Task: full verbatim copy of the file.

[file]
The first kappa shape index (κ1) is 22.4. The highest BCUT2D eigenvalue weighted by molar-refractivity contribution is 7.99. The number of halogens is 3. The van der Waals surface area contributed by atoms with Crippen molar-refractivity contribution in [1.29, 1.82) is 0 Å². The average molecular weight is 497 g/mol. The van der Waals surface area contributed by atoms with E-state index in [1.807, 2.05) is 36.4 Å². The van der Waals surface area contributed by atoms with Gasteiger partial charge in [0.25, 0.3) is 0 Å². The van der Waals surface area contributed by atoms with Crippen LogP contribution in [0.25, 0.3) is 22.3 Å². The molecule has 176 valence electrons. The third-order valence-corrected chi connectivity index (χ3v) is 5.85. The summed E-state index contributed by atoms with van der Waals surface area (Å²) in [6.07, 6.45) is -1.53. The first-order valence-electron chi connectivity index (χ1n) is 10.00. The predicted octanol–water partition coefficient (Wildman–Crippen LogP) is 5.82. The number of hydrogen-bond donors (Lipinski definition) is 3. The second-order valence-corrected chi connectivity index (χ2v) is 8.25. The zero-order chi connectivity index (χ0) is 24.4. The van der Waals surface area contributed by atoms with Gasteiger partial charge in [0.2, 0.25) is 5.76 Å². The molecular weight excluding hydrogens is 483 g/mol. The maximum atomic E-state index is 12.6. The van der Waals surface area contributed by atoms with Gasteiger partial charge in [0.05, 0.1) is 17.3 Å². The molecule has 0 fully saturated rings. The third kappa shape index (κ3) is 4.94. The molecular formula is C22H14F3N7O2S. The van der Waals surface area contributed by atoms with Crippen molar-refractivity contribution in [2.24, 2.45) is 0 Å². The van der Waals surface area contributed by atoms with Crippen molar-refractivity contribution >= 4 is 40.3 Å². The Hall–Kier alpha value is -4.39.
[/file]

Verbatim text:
The first kappa shape index (κ1) is 22.4. The highest BCUT2D eigenvalue weighted by molar-refractivity contribution is 7.99. The number of halogens is 3. The van der Waals surface area contributed by atoms with Crippen molar-refractivity contribution in [1.29, 1.82) is 0 Å². The average molecular weight is 497 g/mol. The van der Waals surface area contributed by atoms with E-state index in [1.807, 2.05) is 36.4 Å². The van der Waals surface area contributed by atoms with Gasteiger partial charge in [0.25, 0.3) is 0 Å². The van der Waals surface area contributed by atoms with Crippen LogP contribution in [0.25, 0.3) is 22.3 Å². The molecule has 176 valence electrons. The third-order valence-corrected chi connectivity index (χ3v) is 5.85. The summed E-state index contributed by atoms with van der Waals surface area (Å²) in [6.07, 6.45) is -1.53. The first-order valence-electron chi connectivity index (χ1n) is 10.00. The predicted octanol–water partition coefficient (Wildman–Crippen LogP) is 5.82. The number of hydrogen-bond donors (Lipinski definition) is 3. The second-order valence-corrected chi connectivity index (χ2v) is 8.25. The zero-order chi connectivity index (χ0) is 24.4. The van der Waals surface area contributed by atoms with Gasteiger partial charge in [0.2, 0.25) is 5.76 Å². The molecular weight excluding hydrogens is 483 g/mol. The maximum atomic E-state index is 12.6. The van der Waals surface area contributed by atoms with Gasteiger partial charge in [0.05, 0.1) is 17.3 Å². The molecule has 0 fully saturated rings. The third kappa shape index (κ3) is 4.94. The molecular formula is C22H14F3N7O2S. The van der Waals surface area contributed by atoms with Crippen molar-refractivity contribution in [2.24, 2.45) is 0 Å². The van der Waals surface area contributed by atoms with Crippen molar-refractivity contribution >= 4 is 40.3 Å². The Hall–Kier alpha value is -4.39.